How to Serve and Remove Beverages. As you prepare to serve guests, it is important to remember the role that beverages play in creating an enjoyable dining experience. There should be a wide selection of beverages available, with special consideration given to the meal plans and the ambiance of the event. With a little pre-party planning and a lesson in beverage etiquette, you will be prepared to impress your guests, whether you are hosting a lavish dinner party or a casual barbecue.

Create a beverage menu that complements the meal and the atmosphere of the dinner party. A combination of alcoholic and non-alcoholic drinks should be served in accordance with each course, and may include spring water, coffee, beer, wine and spirits.

Know the likes and dislikes of your guests and use that information to gauge which beverages you'll have available. This is most important in your selection of spirits, which should be diverse enough to appeal to your guests' tastes. Keep in mind the popularity of today's cocktails, which include martinis, mojitos and margaritas.

Garnish cocktails and non-alcoholic drinks. A lime wedge is appropriate for margaritas and mojitos, while a maraschino cherry elevates non-alcoholic drinks like the Rob Roy and old-fashioned. At brunch, Bloody Marys can be garnished with anything from lemon wedges to olives, celery stalks or pickle spears.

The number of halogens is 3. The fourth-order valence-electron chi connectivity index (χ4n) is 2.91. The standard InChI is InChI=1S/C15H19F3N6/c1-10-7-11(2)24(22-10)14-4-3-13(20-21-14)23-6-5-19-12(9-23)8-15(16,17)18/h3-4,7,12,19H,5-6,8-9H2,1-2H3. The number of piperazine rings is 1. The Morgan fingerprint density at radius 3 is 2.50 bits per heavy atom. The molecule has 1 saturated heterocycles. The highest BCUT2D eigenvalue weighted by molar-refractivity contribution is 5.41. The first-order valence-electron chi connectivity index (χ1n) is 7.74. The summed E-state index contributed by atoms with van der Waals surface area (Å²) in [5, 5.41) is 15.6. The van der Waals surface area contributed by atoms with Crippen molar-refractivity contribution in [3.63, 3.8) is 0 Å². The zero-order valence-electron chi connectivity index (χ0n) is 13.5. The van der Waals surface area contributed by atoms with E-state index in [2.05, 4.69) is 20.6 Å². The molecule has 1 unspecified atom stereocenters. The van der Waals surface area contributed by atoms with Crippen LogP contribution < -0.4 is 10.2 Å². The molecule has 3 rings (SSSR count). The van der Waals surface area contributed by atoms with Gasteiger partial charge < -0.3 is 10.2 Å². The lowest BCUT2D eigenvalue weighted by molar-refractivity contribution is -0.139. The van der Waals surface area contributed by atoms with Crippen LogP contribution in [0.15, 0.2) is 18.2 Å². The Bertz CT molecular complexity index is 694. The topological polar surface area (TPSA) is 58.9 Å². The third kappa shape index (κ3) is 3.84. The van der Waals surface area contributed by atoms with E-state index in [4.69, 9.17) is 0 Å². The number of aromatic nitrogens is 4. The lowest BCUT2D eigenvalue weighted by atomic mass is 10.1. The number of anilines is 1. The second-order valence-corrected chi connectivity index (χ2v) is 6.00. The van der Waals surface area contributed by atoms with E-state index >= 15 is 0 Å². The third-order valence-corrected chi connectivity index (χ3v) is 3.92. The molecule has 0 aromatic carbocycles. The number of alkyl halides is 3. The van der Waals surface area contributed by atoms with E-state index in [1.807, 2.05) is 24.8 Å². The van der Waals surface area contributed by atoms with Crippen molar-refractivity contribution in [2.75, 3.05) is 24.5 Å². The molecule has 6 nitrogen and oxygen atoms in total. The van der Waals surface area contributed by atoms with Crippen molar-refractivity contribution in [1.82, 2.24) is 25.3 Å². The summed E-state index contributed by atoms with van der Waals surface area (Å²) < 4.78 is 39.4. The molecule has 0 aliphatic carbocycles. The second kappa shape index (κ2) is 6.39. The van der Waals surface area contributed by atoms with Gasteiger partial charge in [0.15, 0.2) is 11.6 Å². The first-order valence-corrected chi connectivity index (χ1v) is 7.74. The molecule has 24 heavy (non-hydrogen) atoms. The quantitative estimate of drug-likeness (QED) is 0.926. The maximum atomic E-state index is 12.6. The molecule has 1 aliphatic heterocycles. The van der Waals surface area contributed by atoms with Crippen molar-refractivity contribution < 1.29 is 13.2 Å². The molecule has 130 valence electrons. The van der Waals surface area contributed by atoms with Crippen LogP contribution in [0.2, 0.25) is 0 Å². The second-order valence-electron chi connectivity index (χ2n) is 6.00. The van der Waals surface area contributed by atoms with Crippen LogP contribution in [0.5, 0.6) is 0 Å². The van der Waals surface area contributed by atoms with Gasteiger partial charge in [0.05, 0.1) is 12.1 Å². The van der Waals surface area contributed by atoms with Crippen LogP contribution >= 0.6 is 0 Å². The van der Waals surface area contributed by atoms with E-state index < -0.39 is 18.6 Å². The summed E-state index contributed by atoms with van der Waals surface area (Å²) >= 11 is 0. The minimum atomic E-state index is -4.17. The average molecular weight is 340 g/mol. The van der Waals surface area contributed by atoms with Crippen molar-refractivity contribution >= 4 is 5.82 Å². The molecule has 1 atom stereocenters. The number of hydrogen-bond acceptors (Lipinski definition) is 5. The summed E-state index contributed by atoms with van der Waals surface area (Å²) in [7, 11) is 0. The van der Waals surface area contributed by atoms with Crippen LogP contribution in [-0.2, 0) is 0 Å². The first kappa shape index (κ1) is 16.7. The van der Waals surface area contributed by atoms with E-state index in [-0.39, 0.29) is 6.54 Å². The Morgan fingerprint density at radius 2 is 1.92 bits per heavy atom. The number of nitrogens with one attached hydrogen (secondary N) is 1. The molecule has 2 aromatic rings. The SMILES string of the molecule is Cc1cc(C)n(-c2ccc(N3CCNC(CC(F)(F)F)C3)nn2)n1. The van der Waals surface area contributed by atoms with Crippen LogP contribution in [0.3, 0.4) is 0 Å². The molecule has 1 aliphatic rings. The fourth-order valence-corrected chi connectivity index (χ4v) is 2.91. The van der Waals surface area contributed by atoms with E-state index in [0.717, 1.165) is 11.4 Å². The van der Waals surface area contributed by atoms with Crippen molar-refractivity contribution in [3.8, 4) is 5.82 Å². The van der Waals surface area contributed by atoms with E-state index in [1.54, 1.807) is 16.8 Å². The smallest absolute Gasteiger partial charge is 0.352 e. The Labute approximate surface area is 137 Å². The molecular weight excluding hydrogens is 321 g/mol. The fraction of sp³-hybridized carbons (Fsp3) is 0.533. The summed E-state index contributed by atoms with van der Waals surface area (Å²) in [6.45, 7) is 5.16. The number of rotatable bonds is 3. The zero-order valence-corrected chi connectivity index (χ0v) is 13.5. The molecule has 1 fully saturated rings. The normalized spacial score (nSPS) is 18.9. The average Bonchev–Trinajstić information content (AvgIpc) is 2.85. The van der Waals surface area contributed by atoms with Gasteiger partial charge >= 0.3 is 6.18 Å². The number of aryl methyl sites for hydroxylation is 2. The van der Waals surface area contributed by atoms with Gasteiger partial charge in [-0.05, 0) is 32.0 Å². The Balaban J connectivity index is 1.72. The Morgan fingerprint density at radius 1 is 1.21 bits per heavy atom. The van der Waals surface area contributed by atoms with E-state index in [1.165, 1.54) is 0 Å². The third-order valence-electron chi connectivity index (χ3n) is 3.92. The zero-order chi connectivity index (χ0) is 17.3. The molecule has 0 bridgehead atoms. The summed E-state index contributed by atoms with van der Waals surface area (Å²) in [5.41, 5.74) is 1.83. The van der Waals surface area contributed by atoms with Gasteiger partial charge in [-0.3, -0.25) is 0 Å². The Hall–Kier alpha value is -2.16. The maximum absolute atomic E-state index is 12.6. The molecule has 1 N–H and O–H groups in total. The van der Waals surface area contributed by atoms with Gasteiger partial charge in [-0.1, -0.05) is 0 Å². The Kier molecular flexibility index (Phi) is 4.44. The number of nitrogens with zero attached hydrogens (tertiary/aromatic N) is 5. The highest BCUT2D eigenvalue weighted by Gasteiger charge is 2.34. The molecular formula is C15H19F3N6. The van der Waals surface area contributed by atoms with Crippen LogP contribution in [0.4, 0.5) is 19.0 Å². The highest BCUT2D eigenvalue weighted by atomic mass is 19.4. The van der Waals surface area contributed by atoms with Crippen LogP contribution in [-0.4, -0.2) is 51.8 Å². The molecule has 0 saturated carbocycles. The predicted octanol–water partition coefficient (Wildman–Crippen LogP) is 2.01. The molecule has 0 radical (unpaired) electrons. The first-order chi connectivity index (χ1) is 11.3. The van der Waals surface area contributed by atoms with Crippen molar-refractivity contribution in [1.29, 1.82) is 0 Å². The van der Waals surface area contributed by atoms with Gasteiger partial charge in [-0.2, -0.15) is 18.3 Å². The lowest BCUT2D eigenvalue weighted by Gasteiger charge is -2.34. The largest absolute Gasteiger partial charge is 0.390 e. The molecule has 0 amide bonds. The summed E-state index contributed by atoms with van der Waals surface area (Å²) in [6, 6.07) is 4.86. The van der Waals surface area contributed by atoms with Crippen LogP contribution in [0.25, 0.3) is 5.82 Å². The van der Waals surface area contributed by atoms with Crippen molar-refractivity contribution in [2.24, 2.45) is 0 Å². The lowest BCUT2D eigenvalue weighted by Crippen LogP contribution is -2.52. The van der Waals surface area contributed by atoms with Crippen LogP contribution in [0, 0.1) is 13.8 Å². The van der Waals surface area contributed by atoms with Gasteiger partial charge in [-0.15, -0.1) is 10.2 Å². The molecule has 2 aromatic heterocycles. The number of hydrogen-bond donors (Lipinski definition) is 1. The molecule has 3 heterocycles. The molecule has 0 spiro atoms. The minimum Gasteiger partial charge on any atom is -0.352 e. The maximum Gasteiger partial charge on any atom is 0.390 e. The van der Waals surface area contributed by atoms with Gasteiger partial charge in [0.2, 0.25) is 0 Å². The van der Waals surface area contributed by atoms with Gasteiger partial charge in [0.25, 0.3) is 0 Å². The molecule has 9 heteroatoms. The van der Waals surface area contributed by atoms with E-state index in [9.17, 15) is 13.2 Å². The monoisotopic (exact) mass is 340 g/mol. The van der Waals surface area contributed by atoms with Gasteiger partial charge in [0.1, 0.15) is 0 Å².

Serve beverages in the correct glass to maximize their flavor and appearance. Red wine should be served in a round glass and white wine in a flute glass. If you are on a tight budget, however, a 10-oz. all-purpose wine glass is appropriate for both.

Follow the rules of etiquette when serving seated dinner guests. Women and guests of honor should be served first, followed by men. Serve each guest from his or her right side and proceed around the table in order of seating arrangement. Glasses should be placed on a coaster or napkin if the table is not covered in a cloth.

Remove glasses from the table only when they are empty. Water and wine glasses should be refilled at the table without touching the glass. If the glass is not within reach, politely ask the guest to move the glass towards you. If refilling a glass of beer or a cocktail, remove the empty glass and present the guest with a fresh beverage.